The fascist National Rally (RN) won the position of mayor of Perpignan in the second round of municipal elections in France on Sunday.
It is the first time since 1995 that the Nazis have taken control of a city of over 100,000 people.
In general the RN lost ground compared to similar elections last time, and its candidate in Perpignan played down his party membership.
But it is still a boost for party leader Marine Le Pen as she prepares her run for the 2022 presidential election.
It means the RN will seek to implement attacks on Muslims and migrants across a city. Mass resistance from the start will be important.
The tactic of all the other parties in Perpignan withdrawing after the first round and urging support for the traditional right wing candidate was a total failure.
This “Republican front” just enabled the RN to scoop up many of those who are bitter at the present set-up.
Overall the elections saw mass abstention with just four in ten people voting. That’s down from 62 percent in the similar elections in 2014. Partly that is due to coronavirus.
But it’s also about widespread disillusion with all the political forces on offer. The neoliberal LREM party of president Emmanuel Macron failed to capture any major cities and gathered just 13 percent of the votes in Paris.
This has prompted talks of a major governmental reshuffle. Sibeth Ndiaye, government spokesperson, admitted there had been “some very disappointing scores”.
The biggest winner was the Europe Ecology—the green party. Together with leftist allies it took a clutch of major cities including Lyon, Strasbourg and Bordeaux and may take Marseille.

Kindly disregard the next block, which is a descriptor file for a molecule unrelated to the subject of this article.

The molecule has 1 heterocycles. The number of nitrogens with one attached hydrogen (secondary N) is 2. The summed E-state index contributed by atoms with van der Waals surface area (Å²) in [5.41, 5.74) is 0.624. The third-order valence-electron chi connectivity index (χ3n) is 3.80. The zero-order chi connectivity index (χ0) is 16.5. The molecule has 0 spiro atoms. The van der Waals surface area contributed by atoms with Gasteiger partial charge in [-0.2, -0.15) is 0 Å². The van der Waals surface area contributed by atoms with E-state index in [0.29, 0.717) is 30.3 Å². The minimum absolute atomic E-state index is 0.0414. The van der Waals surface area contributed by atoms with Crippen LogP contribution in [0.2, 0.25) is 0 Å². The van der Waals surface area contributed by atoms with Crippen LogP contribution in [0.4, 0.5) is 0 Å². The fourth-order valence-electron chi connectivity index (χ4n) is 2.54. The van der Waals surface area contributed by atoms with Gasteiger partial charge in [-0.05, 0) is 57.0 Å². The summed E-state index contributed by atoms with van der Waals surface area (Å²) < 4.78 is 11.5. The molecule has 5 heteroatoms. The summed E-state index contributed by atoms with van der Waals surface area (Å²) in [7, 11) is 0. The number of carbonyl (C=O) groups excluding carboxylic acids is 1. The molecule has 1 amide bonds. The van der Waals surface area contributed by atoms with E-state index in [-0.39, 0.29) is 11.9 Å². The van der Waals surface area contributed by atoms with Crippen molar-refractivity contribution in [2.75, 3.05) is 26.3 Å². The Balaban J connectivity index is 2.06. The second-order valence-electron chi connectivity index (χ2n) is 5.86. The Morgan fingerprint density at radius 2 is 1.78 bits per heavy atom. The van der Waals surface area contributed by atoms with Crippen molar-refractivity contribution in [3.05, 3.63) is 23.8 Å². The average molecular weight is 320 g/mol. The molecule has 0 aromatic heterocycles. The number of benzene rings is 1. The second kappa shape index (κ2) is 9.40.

It also won in smaller cities such as Grenoble, Poitiers, Annecy, and Tours. Polls before the vote sowed that “environmental protection” was the number one concern in the 18-34 age group.
In a positive development, the anticapitalist Bordeaux in Struggle list, headed by Philippe Poutou, won nearly 9.5 percent of the vote in Bordeaux. Poutou was the 2017 presidential candidate for the socialist NPA party.
Bordeaux in Struggle won three councillors.
The crucial battles in France will not be fought in elections.
The Yellow Vest movement, the strikes against Macron’s assault on pensions and the mass Black Lives Matter movement have shown the potential power of street and workplace mobilisations.
On Tuesday this week health workers and their supporters held a second day of protests and strikes demanding better pay, an end to closures and more health funding.
Such mobilisations show the way forward.